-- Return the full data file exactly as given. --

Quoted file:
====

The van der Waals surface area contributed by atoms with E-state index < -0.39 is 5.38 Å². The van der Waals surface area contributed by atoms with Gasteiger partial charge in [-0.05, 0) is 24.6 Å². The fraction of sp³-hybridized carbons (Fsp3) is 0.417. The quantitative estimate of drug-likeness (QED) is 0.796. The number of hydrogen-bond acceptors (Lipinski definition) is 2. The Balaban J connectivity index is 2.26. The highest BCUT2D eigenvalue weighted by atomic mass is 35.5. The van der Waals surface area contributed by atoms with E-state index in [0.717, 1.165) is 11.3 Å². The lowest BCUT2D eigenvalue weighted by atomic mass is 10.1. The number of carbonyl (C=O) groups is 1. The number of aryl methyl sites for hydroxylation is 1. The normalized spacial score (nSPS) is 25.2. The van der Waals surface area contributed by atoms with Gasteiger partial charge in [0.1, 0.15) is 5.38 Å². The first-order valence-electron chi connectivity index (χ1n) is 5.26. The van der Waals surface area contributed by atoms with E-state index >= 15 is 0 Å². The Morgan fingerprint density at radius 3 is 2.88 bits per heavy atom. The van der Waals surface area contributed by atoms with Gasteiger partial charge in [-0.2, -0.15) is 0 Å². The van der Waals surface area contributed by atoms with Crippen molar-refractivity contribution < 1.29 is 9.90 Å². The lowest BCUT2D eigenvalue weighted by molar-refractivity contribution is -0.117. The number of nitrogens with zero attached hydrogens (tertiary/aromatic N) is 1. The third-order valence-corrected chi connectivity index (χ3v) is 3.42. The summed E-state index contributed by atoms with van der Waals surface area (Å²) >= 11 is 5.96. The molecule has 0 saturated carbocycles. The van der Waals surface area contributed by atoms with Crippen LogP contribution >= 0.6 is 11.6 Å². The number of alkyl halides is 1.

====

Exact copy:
The van der Waals surface area contributed by atoms with E-state index < -0.39 is 5.38 Å². The van der Waals surface area contributed by atoms with Gasteiger partial charge in [-0.05, 0) is 24.6 Å². The fraction of sp³-hybridized carbons (Fsp3) is 0.417. The quantitative estimate of drug-likeness (QED) is 0.796. The number of hydrogen-bond acceptors (Lipinski definition) is 2. The Balaban J connectivity index is 2.26. The highest BCUT2D eigenvalue weighted by atomic mass is 35.5. The van der Waals surface area contributed by atoms with E-state index in [0.717, 1.165) is 11.3 Å². The lowest BCUT2D eigenvalue weighted by atomic mass is 10.1. The number of carbonyl (C=O) groups is 1. The number of aryl methyl sites for hydroxylation is 1. The normalized spacial score (nSPS) is 25.2. The van der Waals surface area contributed by atoms with Gasteiger partial charge in [0.1, 0.15) is 5.38 Å². The first-order valence-electron chi connectivity index (χ1n) is 5.26. The van der Waals surface area contributed by atoms with E-state index >= 15 is 0 Å². The Morgan fingerprint density at radius 3 is 2.88 bits per heavy atom. The van der Waals surface area contributed by atoms with Gasteiger partial charge in [-0.2, -0.15) is 0 Å². The van der Waals surface area contributed by atoms with Crippen molar-refractivity contribution < 1.29 is 9.90 Å². The lowest BCUT2D eigenvalue weighted by molar-refractivity contribution is -0.117. The number of nitrogens with zero attached hydrogens (tertiary/aromatic N) is 1. The third-order valence-corrected chi connectivity index (χ3v) is 3.42. The summed E-state index contributed by atoms with van der Waals surface area (Å²) >= 11 is 5.96. The molecule has 0 saturated carbocycles. The van der Waals surface area contributed by atoms with Crippen LogP contribution >= 0.6 is 11.6 Å². The number of alkyl halides is 1.